In 1954, U.S. Senator Andy Schoeppel, also from Kansas, sponsored the Agricultural Trade Development and Assistance Act, a bill based on the grassroots resolution. The act was then signed into law by President Dwight D. Eisenhower. The law became the basis for today’s modern food aid programs. The United States now sends more food aid to countries in need than any other nation and more wheat is used in the United States as in-kind aid than any other commodity.

Wheat is not only donated for direct use but is also a popular commodity for monetization, a development program where donated commodities are sold within the recipient country, and the proceeds support agricultural development projects. In his comments, Ken Wood, board member for the National Wheat Foundation and retired farmer from nearby Chapman, emphasized the need to keep wheat as a commodity donation, rather than switching the programs to relying on monetary assistance.

Rep. Mann and Chairman Thompson each echoed their support for food aid programs in the Farm Bill during their remarks.

“This is having a positive impact on families around the world,” Chairman Thompson said. “As I like to say, people with full bellies are less likely to engage in war and terrorism. And so that makes all of you and that makes the American farmer a champion for world peace.”

Lawmakers Commit to Strengthening Export Market Development Programs

Both lawmakers also expressed their commitment to increased funding for the Farm Bill-authorized export market development programs – the Market Access Program (MAP) and the Foreign Market Development (FMD) program. Both programs need more investment to strengthen their effectiveness as MAP’s authorized funding has not changed since 2006 and FMD funding has remained the same since 2002.

“When you look at the return on investment for taxpayer dollars on those programs, that covers the swath of all agricultural products,” Rep. Mann said. “We have got to keep investing there. I strongly support increasing our investments for MAP and FMD.”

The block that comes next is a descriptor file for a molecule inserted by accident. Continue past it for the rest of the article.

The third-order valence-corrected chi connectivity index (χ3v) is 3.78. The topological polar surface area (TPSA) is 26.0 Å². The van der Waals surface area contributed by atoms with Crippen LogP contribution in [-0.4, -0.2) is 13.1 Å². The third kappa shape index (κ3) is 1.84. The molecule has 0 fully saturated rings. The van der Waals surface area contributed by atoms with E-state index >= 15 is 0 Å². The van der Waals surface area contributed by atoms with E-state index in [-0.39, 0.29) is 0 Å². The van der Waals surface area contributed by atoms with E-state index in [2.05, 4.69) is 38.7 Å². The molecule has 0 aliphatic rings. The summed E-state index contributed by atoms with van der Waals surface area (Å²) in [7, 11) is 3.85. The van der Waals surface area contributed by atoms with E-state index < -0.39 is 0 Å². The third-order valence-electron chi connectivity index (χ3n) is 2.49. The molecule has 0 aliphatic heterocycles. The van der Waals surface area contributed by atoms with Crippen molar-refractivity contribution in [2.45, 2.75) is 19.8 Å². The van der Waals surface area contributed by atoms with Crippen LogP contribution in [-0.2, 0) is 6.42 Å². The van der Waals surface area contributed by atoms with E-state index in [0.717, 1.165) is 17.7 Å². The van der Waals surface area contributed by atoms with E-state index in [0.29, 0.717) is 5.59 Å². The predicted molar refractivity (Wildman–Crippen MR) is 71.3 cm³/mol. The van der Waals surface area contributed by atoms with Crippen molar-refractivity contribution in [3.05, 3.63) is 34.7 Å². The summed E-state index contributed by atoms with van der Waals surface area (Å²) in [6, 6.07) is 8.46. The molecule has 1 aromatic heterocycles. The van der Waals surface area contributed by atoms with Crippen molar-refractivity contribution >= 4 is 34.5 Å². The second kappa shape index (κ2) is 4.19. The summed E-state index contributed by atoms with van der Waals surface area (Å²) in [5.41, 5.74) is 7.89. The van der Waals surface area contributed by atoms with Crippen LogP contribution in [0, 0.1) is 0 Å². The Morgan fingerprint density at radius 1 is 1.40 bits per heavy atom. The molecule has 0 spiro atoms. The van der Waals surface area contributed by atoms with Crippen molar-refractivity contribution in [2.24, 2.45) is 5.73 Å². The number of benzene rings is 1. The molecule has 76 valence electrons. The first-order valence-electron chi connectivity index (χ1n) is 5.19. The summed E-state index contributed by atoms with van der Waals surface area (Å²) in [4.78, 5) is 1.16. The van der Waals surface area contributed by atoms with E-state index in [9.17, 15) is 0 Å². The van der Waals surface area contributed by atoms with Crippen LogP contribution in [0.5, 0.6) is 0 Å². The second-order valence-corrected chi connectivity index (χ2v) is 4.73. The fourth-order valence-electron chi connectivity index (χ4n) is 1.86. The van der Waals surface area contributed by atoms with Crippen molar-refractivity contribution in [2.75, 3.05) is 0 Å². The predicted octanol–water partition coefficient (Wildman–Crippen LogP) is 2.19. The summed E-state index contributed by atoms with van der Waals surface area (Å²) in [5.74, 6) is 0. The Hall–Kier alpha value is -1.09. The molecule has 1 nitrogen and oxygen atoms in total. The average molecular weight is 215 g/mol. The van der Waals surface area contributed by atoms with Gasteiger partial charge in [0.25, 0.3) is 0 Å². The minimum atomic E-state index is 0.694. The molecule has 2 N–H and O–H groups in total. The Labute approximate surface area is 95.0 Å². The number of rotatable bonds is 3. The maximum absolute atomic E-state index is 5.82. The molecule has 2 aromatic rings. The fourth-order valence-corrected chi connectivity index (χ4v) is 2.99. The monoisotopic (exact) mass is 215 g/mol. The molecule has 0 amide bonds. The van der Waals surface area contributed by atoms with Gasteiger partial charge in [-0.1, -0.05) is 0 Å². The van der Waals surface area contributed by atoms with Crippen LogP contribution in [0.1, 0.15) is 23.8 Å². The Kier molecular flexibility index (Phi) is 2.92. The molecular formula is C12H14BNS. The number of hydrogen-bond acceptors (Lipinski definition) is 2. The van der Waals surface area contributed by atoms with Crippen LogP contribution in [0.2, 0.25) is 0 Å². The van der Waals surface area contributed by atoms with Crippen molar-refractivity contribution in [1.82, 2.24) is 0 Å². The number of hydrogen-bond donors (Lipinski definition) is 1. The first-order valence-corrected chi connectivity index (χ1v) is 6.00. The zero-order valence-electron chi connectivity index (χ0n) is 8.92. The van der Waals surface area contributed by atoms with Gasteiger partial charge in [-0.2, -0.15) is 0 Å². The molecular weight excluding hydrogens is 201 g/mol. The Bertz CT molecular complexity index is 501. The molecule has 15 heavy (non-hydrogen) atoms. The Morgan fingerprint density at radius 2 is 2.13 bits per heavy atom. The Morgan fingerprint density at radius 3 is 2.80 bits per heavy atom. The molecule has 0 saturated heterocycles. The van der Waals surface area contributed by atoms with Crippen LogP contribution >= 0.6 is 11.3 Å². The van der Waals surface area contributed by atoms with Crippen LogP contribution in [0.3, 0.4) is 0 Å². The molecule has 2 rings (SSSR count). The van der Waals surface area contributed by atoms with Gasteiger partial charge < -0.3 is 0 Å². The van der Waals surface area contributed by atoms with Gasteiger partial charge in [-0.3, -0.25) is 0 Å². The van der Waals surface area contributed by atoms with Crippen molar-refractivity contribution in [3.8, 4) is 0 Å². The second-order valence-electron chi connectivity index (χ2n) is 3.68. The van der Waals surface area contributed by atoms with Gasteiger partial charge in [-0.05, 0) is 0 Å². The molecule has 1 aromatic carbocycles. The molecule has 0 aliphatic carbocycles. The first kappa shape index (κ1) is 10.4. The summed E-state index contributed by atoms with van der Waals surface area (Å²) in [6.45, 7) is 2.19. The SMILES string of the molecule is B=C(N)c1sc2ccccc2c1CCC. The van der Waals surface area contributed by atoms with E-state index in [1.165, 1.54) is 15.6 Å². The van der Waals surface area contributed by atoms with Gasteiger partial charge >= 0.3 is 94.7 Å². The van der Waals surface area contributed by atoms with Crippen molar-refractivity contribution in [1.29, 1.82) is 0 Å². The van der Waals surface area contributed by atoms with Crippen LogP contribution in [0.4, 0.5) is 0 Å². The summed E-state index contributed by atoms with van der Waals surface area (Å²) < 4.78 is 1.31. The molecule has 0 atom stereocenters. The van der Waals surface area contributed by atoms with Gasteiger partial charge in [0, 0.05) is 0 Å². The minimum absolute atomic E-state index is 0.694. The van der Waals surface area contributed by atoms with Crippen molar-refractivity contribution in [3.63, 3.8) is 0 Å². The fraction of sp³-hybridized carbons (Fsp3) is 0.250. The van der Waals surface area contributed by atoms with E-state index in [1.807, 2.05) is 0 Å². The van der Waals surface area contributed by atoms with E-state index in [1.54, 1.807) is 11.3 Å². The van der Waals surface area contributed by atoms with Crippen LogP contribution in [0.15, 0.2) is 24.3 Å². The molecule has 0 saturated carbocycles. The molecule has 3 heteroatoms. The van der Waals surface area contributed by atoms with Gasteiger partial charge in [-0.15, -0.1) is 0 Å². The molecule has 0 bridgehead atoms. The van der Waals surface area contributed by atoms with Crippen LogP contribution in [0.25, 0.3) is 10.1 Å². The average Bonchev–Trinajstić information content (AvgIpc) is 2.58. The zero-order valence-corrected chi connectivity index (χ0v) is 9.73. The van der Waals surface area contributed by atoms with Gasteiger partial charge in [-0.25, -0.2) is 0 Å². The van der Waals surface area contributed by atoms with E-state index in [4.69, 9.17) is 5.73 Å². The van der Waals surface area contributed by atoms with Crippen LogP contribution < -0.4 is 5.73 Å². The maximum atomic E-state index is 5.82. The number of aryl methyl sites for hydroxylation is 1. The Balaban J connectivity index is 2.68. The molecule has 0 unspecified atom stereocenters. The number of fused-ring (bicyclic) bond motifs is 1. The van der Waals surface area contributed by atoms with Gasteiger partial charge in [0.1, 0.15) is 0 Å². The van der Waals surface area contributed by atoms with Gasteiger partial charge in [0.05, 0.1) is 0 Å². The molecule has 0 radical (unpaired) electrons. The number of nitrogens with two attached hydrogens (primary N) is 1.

Rep. Mann is helping lead the effort to double the funding for this pair of agricultural export market development programs administered by the USDA’s Foreign Agricultural Service (FAS). He is a lead sponsor for the Agriculture Export Promotion Act (H.R. 648), which is currently making its way through the U.S. political process, along with the Senate equivalent – the Expanding Agricultural Exports Act (S. 176).

“Congressman Mann has led strongly and sponsored legislation to double MAP and FMD funding,” Knopf said. “I applaud his efforts on that front and Chairman Thompson following suit in supporting that push because the return on investment is very high.”

Rural Input Helps Shape Farm Bill Priorities

The stated and submitted comments on export market development, food aid, crop insurance and many other topics will travel from the machine shed in Saline County to the marble halls of Washington, DC. There, they’ll be combined with the comments from other listening sessions across the country to help shape the next Farm Bill. While timing and details are still being determined, one fact is certain – lawmakers are listening to what U.S. producers need to continue doing what they do best – providing food, fuel and fiber for the world.

“Agriculture inspires us to look back at our shared heritage, engage in the present and plan for the future,” Rep. Mann said. “That’s what today is about – planning for the future. Producers do everything they can to pass the tradition of agriculture on to their children. And we have conversations like this one today to make sure that we’re able to do that.”

Following the listening session, Rep. Mann, Chairman Thompson, and the Farm Journal Foundation held a panel discussion titled, “The Role of Innovation in Global Food Systems” at Kansas State University. Additional panelists included Dr. J. Ernest Minton, Dean of K-State College of Agriculture; Gregg Doud, Vice President of Global Situational Awareness & Chief Economist of Aimpoint Research; and Tyler Lund, Farm Journal Foundation Farmer Ambassador.

Watch the full panel discussion at and keep track of Farm Bill progress and other legislation impacting Kansas wheat farmers at